Memory Leak detector

1 12 2010

When you are writing a program and you want it to be able to run for a long period of time or when some procedure is called a x times in the lifetime of running program (let x tend to infinity) maybe is a good opportunity to make sure all your malloc calls have one free call (new,delete in C++).This sounds very natural to any experienced programmer.

Now imagine that you have download some huge chunk of code and you want to call it x times, lets say 100 times per second. Maybe the person who wrote the code, did not think about memory management and maybe you do not have the patience to read the huge piece of code. What you need is a memory leak detector.

If you do not have any of these problems might be interested in knowing how to gain millions of euros on the internet.

Here I will show an example of how to write a simple memory leak detector in C++ for C (malloc,free), is trivial to convert it to verify memory leaks in C++.

The main idea is to keep the line number of each malloc we do and then verify if we did free, we will accomplish this by redefining the malloc and free call, without need to write our own free or malloc, thanks to C pre processor.

First we define an entity, this keep all the information we need about each malloc call.

class Entity {
private:
	unsigned int _address;
	unsigned int _line;
public:
	Entity(unsigned int addr, unsigned int line) {
		this->_address = addr;
		this->_line = line;
	}
	unsigned int & getOrSetAddress() {
		return this->_address;
	}
	unsigned int getLine() {
		return this->_line;
	}
};

typedef std::list<Entity *> Memory;
Memory *memory;

I used the standard C++ lists instead of std::vector because I will need to remove and add elements, without the need to call find in algorithms module, what bugs me.

Now I will define the function to add elements to our std::list

void InsertOnMalloc(unsigned int addr, unsigned int n) {
	if(!memory)
		memory = new Memory;

	memory->insert(memory->begin(), new Entity(addr,n));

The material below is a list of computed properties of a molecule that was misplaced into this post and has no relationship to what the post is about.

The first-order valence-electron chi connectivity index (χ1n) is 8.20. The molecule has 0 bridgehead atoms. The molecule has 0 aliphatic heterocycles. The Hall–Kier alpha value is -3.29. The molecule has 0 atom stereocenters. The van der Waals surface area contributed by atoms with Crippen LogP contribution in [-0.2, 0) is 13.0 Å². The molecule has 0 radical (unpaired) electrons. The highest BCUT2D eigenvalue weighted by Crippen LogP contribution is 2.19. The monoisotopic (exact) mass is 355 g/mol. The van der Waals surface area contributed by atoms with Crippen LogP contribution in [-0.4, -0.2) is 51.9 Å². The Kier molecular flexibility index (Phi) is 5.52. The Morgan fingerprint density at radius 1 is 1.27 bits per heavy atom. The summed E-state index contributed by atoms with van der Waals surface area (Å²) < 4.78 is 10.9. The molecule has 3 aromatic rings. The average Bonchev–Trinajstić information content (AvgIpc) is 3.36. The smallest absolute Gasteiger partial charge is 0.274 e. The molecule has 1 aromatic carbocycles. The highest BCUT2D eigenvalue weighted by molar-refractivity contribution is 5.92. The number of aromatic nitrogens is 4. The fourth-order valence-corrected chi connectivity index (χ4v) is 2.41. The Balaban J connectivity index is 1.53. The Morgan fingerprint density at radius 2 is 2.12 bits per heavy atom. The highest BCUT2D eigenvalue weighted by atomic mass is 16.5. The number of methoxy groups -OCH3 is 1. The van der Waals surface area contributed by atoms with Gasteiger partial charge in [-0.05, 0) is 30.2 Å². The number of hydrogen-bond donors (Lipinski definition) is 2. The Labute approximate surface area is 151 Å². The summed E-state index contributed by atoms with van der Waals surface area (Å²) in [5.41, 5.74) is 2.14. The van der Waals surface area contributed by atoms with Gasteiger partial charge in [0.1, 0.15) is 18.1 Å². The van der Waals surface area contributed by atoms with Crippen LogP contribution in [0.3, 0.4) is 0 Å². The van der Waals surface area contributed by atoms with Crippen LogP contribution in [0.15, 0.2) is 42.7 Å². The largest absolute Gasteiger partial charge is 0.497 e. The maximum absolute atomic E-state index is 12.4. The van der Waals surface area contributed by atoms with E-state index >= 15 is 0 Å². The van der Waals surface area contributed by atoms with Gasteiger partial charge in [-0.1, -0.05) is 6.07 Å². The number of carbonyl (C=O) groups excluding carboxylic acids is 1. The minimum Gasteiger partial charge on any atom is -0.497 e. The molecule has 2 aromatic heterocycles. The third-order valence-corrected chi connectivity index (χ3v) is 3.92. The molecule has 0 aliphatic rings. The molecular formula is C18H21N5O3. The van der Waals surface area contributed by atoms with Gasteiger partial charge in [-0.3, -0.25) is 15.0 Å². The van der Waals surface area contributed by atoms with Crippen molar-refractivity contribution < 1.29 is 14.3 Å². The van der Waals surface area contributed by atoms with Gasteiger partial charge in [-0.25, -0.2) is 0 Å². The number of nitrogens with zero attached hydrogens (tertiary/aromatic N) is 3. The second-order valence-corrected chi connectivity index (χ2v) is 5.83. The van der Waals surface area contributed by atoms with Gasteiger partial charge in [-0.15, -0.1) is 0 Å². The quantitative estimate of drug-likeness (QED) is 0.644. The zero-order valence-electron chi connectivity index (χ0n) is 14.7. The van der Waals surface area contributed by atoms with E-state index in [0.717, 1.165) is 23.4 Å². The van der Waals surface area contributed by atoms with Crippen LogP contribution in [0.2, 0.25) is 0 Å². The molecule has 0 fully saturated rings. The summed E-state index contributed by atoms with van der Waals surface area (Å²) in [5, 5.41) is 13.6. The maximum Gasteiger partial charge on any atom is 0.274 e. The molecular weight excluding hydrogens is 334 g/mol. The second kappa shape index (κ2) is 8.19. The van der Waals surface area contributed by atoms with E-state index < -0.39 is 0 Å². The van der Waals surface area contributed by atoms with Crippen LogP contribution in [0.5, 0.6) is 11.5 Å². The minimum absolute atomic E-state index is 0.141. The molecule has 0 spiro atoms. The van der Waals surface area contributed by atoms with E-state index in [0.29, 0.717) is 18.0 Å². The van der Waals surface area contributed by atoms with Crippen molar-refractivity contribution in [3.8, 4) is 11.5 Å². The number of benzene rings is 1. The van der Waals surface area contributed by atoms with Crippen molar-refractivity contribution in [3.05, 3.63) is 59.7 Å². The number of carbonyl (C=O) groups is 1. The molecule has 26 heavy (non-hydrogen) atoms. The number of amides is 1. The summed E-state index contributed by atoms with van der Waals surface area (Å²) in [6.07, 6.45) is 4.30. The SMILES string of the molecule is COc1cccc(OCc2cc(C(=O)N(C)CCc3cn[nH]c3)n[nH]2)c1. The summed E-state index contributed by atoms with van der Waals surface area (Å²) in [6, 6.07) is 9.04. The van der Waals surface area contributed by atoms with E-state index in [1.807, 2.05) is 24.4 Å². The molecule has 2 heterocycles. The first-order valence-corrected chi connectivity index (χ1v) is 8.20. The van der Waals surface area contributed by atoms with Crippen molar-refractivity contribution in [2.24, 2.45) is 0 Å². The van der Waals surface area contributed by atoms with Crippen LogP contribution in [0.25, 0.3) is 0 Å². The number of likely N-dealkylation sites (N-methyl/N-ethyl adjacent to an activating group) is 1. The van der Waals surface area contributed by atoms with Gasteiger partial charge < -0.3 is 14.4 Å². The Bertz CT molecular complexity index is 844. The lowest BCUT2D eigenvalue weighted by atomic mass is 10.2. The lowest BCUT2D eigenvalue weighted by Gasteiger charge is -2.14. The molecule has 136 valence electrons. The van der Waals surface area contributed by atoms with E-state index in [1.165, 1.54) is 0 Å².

}

Now I will define the function to remove elements to our std::list

void RemoveOnFree(unsigned int addr) {
	if(!memory)
		return;
	for(Memory::iterator it = memory->begin(); it != allocList->end(); it++)
	{
		Entity *entity = *it;
		if(entity->getOrSetAddress() == addr) {
			memory->remove();
			break;
		}
	}
}

The idea so far is to call InsertOnMalloc for each malloc call and RemoveOnFree for each free. After this if we have any element in our memory we need to print that out, to see which line we do not call free.

void ShowLeaks() {
	for(Memory::iterator it = memory->begin(); it != memory->end(); it++)
		std::cout << "Must make free to this malloc call: " << (*it)->getLine() << std::endl;
}

Now, lets do the real juice of this leak detector: here I will modify the malloc call to a regular malloc followed by an insertion, and a free call for a regular free call followed by removal on our memory list

#define malloc(p) mallocz((p),__LINE__)
#define free(p) freez((p))

static inline void *  mallocz(unsigned int size, int line) {
	#undef malloc
	void *ptr = (void *)malloc(size);
	#define malloc(p) mallocz((p),__LINE__)
	Insert((unsigned int)ptr, line);
	return(ptr);
};
static inline void  mydelz(void *p) {
	RemoveOnFree((int)p);
	#undef free
	free(p);
	#define free(p) freez((p))
};

Now, if you want to use this “library” in your code, you save it to file filename.h and on you code you just import it and then call ShowLeaks() to show what mallocs you forgot to make free.


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